Emotional cheating is less tangible than sexual cheating as there is less physical “evidence”. Besides, does a slight crush count as cheating or does it had to be full blown all singing all dancing love? Are real world intentions taken into account? For example, if a partner admits their feelings for somebody else but does not intend to sleep with them, does this count as a betrayal? Emotions are tricky to deal with. We humans can much more easily separate and categorise different “types” of sex in order to make sense of our relationships. A husband might describe “making love” to his new wife on his honeymoon in Venice, whilst his best mate might be out trying to “shag a bird” in Magaluf. If an alien was to land on earth in order to try and understand human romantic relationships, he might be forgiven for thinking that these are two completely different acts altogether using completely separate organs and orifices.
Through the crude language that we so often use to describe our more fleeting sexual conquests, we are separating them from our emotions and giving them the same temporality we might assign to the act of relieving ourselves in the toilet. Their bodies and names become fast food, separate from their identities and personal histories. All manner of tragedies and triumphs will be embedded in the flesh that we kiss so readily, however these will lie dormant and meaningless. This sort of sex is, after all, an act of dissociation. Being British, we also feel the need to inject plenty of bawdy Carry On esque humour and silly euphemisms into our casual sex discussion to hide our overall awkwardness. So often when we fall for someone, this all takes on a tone of almost pious reverence. We all know the lad who brags about his various conquests but ferociously upholds his new girlfriend’s good name as if he had just rescued her from a tower. By separating sex into these two basic categories, we are protecting ourselves from the full reality of cheating.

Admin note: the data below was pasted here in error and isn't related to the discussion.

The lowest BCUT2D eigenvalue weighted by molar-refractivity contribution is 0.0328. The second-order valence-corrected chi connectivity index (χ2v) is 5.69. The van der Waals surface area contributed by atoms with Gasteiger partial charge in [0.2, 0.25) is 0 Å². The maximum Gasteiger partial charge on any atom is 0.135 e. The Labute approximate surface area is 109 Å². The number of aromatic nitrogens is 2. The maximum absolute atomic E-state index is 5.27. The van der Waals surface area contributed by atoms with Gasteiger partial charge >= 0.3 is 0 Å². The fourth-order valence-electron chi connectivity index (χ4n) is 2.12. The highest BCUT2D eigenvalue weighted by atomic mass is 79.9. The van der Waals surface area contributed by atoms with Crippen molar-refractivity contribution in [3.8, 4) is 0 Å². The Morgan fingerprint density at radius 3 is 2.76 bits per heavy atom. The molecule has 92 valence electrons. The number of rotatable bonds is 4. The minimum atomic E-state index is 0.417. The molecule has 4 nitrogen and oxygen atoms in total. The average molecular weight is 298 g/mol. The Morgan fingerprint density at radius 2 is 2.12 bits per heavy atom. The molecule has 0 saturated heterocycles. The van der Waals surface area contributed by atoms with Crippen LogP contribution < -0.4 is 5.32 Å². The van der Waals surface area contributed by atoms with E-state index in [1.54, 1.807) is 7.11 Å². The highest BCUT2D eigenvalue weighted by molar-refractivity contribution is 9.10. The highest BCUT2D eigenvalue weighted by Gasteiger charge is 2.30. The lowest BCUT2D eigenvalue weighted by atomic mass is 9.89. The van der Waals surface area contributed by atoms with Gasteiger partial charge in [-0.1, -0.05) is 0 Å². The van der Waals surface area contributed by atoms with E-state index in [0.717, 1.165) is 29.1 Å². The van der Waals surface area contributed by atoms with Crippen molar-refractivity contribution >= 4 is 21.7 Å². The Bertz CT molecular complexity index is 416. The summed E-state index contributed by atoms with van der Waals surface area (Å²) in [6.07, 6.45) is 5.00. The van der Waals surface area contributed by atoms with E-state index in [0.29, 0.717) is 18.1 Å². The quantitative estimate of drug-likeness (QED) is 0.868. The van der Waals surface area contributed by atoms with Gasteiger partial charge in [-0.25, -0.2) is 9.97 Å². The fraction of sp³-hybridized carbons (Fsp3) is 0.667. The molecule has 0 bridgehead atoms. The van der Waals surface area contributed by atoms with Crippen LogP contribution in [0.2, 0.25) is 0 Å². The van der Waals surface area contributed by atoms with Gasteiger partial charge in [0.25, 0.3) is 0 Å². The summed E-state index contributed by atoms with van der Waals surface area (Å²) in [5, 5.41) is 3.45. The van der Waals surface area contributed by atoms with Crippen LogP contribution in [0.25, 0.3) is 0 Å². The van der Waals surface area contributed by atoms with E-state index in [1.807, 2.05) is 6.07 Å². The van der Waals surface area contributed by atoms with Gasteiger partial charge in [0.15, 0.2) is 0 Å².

The question remains however is where the purely sexual part ends and the emotion begins or indeed vice versa. It isn’t all as clear cut as we would all like to think it is and after all if it as then we human beings wouldn’t be the wonderfully complicated creatures that we are. Sometimes you can have sex with your partner of many years based on nothing more than a purely animal in the moment desire to bonk. Lovebirds don’t have to flutter coyly round your bedpost every time and this does not take away from your complete adoration and respect for your partner. Likewise, sex with a person who you have no other connection to can have profound meaning beyond the act itself, even if you never see the person again or have any particular romantic affection towards them.
It seems to me that there are as many forms of cheating as there are bickering couples in the world and everybody seems to have their own personal boundaries. I for one get a little bit antsy when I find out that my boyfriend has carried on watching a Netflix series without me. I’ve known friends who have classed flirting on a night out as cheating and have split up on the basis of a suggestive text. I have also known friends who’ve made shagging allowances for special occasions such as holidays or stag nights. I suppose by drawing up calendars, rules and regulations such as this, this gives us a sense of control and order over our sometimes scrambled and confusing feelings, and by association that of our partners. Jealousy is a funny thing and ideas regarding cheating can be diverse and even contradictory from couple to couple. When entering a serious relationship, the best thing that you can do is to understand your partner by openly discussing what it means to be unfaithful and to keep this dialogue going as you would with a close and trusted friend. None of us can give our bloodied, beating hearts, feelings and all, to another person as if it were a one dimensional cupcake, no matter what Clinton Cards tells us. All we can do is show our love for our partners by practising honesty and integrity in the best way we as individuals know how.